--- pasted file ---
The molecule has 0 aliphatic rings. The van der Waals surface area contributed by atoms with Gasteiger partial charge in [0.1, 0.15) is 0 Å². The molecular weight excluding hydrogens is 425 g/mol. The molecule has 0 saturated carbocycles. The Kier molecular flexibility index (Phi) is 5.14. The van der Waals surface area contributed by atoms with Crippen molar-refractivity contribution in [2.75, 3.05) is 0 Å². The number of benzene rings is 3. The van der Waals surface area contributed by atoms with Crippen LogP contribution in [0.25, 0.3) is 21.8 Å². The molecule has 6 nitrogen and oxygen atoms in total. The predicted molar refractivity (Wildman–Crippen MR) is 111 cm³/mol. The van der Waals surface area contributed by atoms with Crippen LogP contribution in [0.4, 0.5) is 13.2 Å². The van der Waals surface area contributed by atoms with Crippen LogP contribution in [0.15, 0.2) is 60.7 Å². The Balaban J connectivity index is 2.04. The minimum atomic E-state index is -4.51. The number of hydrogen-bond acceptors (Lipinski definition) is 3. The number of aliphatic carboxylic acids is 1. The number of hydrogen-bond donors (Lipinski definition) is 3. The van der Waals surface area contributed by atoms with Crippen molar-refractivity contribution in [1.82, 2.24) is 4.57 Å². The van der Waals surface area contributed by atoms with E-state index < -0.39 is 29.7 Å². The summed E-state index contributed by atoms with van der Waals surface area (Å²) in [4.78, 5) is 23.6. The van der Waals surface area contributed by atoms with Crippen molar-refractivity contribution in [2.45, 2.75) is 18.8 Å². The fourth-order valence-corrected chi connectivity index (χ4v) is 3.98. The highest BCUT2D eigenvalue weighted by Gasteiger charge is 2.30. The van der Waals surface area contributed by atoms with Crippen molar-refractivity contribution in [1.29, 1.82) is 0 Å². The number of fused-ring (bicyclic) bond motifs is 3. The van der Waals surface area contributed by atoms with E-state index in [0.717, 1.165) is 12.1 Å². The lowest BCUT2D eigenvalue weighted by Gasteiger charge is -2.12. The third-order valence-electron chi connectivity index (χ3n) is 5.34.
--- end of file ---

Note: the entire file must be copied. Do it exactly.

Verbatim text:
The molecule has 0 aliphatic rings. The van der Waals surface area contributed by atoms with Gasteiger partial charge in [0.1, 0.15) is 0 Å². The molecular weight excluding hydrogens is 425 g/mol. The molecule has 0 saturated carbocycles. The Kier molecular flexibility index (Phi) is 5.14. The van der Waals surface area contributed by atoms with Crippen molar-refractivity contribution in [2.75, 3.05) is 0 Å². The number of benzene rings is 3. The van der Waals surface area contributed by atoms with Crippen LogP contribution in [0.25, 0.3) is 21.8 Å². The molecule has 6 nitrogen and oxygen atoms in total. The predicted molar refractivity (Wildman–Crippen MR) is 111 cm³/mol. The van der Waals surface area contributed by atoms with Crippen LogP contribution in [0.4, 0.5) is 13.2 Å². The van der Waals surface area contributed by atoms with Crippen LogP contribution in [0.15, 0.2) is 60.7 Å². The Balaban J connectivity index is 2.04. The minimum atomic E-state index is -4.51. The number of hydrogen-bond acceptors (Lipinski definition) is 3. The number of aliphatic carboxylic acids is 1. The number of hydrogen-bond donors (Lipinski definition) is 3. The van der Waals surface area contributed by atoms with Crippen molar-refractivity contribution in [1.82, 2.24) is 4.57 Å². The van der Waals surface area contributed by atoms with E-state index < -0.39 is 29.7 Å². The summed E-state index contributed by atoms with van der Waals surface area (Å²) in [4.78, 5) is 23.6. The van der Waals surface area contributed by atoms with Crippen molar-refractivity contribution in [2.45, 2.75) is 18.8 Å². The fourth-order valence-corrected chi connectivity index (χ4v) is 3.98. The highest BCUT2D eigenvalue weighted by Gasteiger charge is 2.30. The van der Waals surface area contributed by atoms with Crippen molar-refractivity contribution in [1.29, 1.82) is 0 Å². The number of fused-ring (bicyclic) bond motifs is 3. The van der Waals surface area contributed by atoms with E-state index in [0.717, 1.165) is 12.1 Å². The lowest BCUT2D eigenvalue weighted by Gasteiger charge is -2.12. The third-order valence-electron chi connectivity index (χ3n) is 5.34.